Analysis: Man down masterclass

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When Cardiff Blues went down to 14-men early in the second half during Friday’s Guinness Pro14 season opener away at Zebre I’m sure there were many who feared the worst.

When it comes to timing, the 42nd minute is just behind the first 15 minutes for part of the game you don’t want to pick up a red card, as there is no opportunity for the coaches to get the players together and work out how to deal with the loss of a player.

Instead the leaders on the field have to figure it out for themselves, and fortunately Cardiff Blues had plenty of players to turn to on Friday, with Dmitri Arhip, Cory Hill, Lloyd Williams and Rey Lee-Lo all on hand to re-group and organise. It is a very encouraging sign after a few years where on-field leadership had been questioned.

The set piece was worked out quickly with the lineout still able to steal possession regularly, while the scrum was strong and in some ways the attack actually looked more dangerous with 14 than it did with the full 15.

However it was defence where Cardiff Blues really stood up, restricting Zebre to just the three points they scored on the back of the penalty conceded when the red card was issued in the remaining 36 minutes of the game.

It started with the kick chase that was needed regularly as Cardiff Blues opted to play the percentages well and kicked often from inside our own half rather than risk conceding a turnover and immediately being on the back foot. Good game management from half-back and the back three.

At times our kick chase has been disorganised, rather than lazy, over the past two years, but solid work against Zebre kept a back three that had good broken field running potential in check, preventing them from getting on to the front foot through their kick return.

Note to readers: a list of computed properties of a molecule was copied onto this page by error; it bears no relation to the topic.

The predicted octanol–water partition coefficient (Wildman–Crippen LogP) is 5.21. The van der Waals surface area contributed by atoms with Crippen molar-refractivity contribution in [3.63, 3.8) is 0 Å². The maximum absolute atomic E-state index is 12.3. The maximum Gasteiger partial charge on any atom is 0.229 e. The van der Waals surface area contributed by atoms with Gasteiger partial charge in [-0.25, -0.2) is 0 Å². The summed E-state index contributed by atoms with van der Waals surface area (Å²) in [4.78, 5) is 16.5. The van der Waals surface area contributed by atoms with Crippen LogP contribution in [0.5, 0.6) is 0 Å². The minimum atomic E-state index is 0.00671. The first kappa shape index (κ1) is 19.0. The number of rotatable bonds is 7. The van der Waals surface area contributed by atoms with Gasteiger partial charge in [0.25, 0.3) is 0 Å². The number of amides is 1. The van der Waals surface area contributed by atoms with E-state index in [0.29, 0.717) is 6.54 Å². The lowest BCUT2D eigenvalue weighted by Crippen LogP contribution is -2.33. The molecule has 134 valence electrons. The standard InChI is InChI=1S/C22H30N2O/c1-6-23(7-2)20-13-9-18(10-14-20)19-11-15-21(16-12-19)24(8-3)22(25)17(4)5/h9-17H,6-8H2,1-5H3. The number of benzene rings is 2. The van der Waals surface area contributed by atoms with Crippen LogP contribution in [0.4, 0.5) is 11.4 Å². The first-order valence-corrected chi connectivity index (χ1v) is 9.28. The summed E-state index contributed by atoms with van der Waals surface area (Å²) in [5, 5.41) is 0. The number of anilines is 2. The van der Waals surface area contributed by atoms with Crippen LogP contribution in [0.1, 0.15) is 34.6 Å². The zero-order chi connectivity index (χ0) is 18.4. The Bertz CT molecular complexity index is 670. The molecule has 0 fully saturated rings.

A physical edge to the tackling drives the home side back in the first clip, and then the second clip really shows off the organisation as nobody over-chases despite the kick return threatening the edge, instead they hold steady and the ball carrier turns back into a wall of white jerseys.

Then settling in to defensive phase play, the noticeable change came from Cardiff Blues moving away from our greatest defensive strength and the area of the game that gives us identity; the jackal.

In both the clips there is an opportunity to get over the ball and effect a turnover, with James Botham and Shane Lewis-Hughes lurking as the ball carrier goes beyond contact and his support and leaves himself susceptible to the jackal.

However, as effective as both flankers are over the ball, it’s not a 100% success rate, therefore the call was clearly made to avoid the jackal in favour of keeping defenders on their feet. Botham and Lewis-Hughes move into the guard position meaning each defender along the line can take a step out, keeping the same number of players in the defensive line as if we were defending with 15.

After the first half during which Zebre had made a number of unforced errors during lengthy attacking sets, this was a smart decision as the home side continued to make errors while searching for a way to break down the organised Cardiff Blues defensive line, which if anything got harder to beat as the game went on through the addition of even more line speed.

With Zebre already low on confidence after 60 minutes of being unable to break down the Cardiff Blues defence, seeing the lineout go down the drain and making a high number of enforced errors, John Mulvihill made some excellent tactical substitutions at just the right time.

Particularly the introductions of Olly Robinson, Jason Tovey and Garyn Smith added further defensive leadership and fresh pairs of legs that led the defence in upping the line speed and putting the hosts under pressure which they just could not cope with.